If you do want to include beans in your dog's diet from time to time, we will discuss the benefits of some beans, what beans you need to avoid, and how to best serve beans to your pup!
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Signs of a Dog Liking Beans
If you try to give your dog beans and they like the taste and the texture of the beans, they will gobble it up quickly and without any signs of hesitation. Your dog is then likely to beg for more of the food.
Some ways they may beg for more beans is by standing close to you and the food until they are given more, pawing at you, staring, wagging their tail and perking their ears up. They may also have an alert gaze at you and the beans, and they will likely drool and lick their lips, often excessively. Other common signs of a dog begging for more food than like are pacing, spinning in circles, and jumping up at you or on you.
If you find your dog does not like beans, they are probably going to attempt to try the beans, but then they will spit out the beans out after trying them. Perhaps your dog will walk away from the food to indicate they are not interested or they may try and play with the beans they did not eat. Pawing at the food, flinging it around, growling, exposing their teeth, or giving it the snarly "ugly face" is a sign they do not like beans.
- Wag tail
- Lip licking
- Ears up
- Pawing at your leg
- Drooling and lip-licking excessively
- Staying close to you and staring
History of Dogs And Beans
Beans were first grown and used for food about 9,000 years ago in Thailand. Wild beans, such as fava beans, were found in Afghanistan, and we have also found the remnants of beans in the tombs of kings in Ancient Egypt. Beans were left in tombs so the Kings could eat in the afterlife. Beans were then cultivated starting around 4,000 years ago when many different bean varieties were planted for food. Some common beans were soybeans, lima beans, and fava beans.
Whether or not undomesticated dogs would eat wild beans while out hunting and gathering food is largely unknown and is something that has not been studied. It is safe to say that dogs likely did not eat beans as a main source of food and would stick to eating wild meat and freshly caught fish from time to time. It is possible that as dogs became more domesticated and wolves started eating the scraps of discarded human food, they may have been introduced to beans and would eat any leftovers.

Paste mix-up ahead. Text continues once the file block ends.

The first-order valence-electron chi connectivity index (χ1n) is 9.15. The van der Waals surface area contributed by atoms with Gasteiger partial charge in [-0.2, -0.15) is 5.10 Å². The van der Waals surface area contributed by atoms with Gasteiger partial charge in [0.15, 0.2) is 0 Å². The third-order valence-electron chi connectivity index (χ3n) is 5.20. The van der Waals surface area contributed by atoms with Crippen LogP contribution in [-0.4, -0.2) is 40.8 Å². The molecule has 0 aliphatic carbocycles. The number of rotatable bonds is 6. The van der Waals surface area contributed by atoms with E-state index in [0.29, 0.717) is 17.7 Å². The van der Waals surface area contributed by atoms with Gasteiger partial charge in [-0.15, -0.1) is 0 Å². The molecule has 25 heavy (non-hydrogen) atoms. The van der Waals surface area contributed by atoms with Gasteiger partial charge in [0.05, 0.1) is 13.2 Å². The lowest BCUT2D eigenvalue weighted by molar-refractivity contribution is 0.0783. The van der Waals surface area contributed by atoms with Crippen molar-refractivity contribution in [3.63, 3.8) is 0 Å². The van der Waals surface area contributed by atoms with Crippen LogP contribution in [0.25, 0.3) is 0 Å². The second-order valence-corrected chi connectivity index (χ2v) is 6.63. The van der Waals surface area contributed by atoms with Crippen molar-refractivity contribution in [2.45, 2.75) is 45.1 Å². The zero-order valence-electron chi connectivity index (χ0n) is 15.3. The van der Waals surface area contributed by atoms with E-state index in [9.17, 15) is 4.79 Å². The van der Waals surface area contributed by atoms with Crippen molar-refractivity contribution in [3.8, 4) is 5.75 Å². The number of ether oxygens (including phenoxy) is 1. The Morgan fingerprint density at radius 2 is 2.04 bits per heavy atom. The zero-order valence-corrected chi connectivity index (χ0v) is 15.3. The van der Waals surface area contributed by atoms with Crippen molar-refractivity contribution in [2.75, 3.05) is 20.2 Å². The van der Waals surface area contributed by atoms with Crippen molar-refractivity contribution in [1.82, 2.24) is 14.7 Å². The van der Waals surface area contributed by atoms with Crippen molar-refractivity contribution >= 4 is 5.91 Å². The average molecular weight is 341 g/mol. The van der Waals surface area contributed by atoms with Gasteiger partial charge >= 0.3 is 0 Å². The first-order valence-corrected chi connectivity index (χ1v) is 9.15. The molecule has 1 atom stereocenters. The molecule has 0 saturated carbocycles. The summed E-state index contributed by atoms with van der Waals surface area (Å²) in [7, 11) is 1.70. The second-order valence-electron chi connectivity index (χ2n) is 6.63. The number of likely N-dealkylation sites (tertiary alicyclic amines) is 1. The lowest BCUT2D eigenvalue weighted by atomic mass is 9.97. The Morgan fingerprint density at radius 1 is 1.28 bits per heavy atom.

Science Behind Dogs and Beans
Dogs need to eat a lot of protein, so adding beans to your dog's diet can help boost their protein levels without adding any more meat to their meals. Beans are also lower in fat than meat, so they are a healthy and nutritious way to keep up protein levels.
Training Dogs to Like Beans
You can also opt for canned beans, but you need to look very carefully at the ingredient list. You do not want to give your dog canned beans with seasonings like salt, pepper, garlic, onions, or any added sugars. These ingredients are not healthy for dogs and foods like onions can even be toxic.
Buying dried beans is much cheaper though, especially if you are feeding beans to more than one dog. It is easy to make a big batch of plain, dried beans for your dogs to eat over a few weeks. Dried beans also contain far less sodium than canned beans. Even reduced sodium options can have higher levels of sodium that are unsafe and unnecessary. Dried beans should be soaked in cold water overnight, washed a few times before cooking, and then boiled in unsalted water on the stove for a few hours until they are soft.
With that being said, you should never give your dog baked beans, spicy beans, or pre-seasoned chili beans.
You should stick with the following types of cooked beans when looking for safe beans for your dog to eat:
- Green beans
- Lima beans
How to React if Your Dog Doesn't Like Beans:
Take any uneaten beans away from them.
Don't force them to eat the beans.
Safety Tips for Feeding Your Dog Beans:
Do not give baked beans or seasoned beans.
Always cook beans before serving.
Do not overfeed beans to your dog.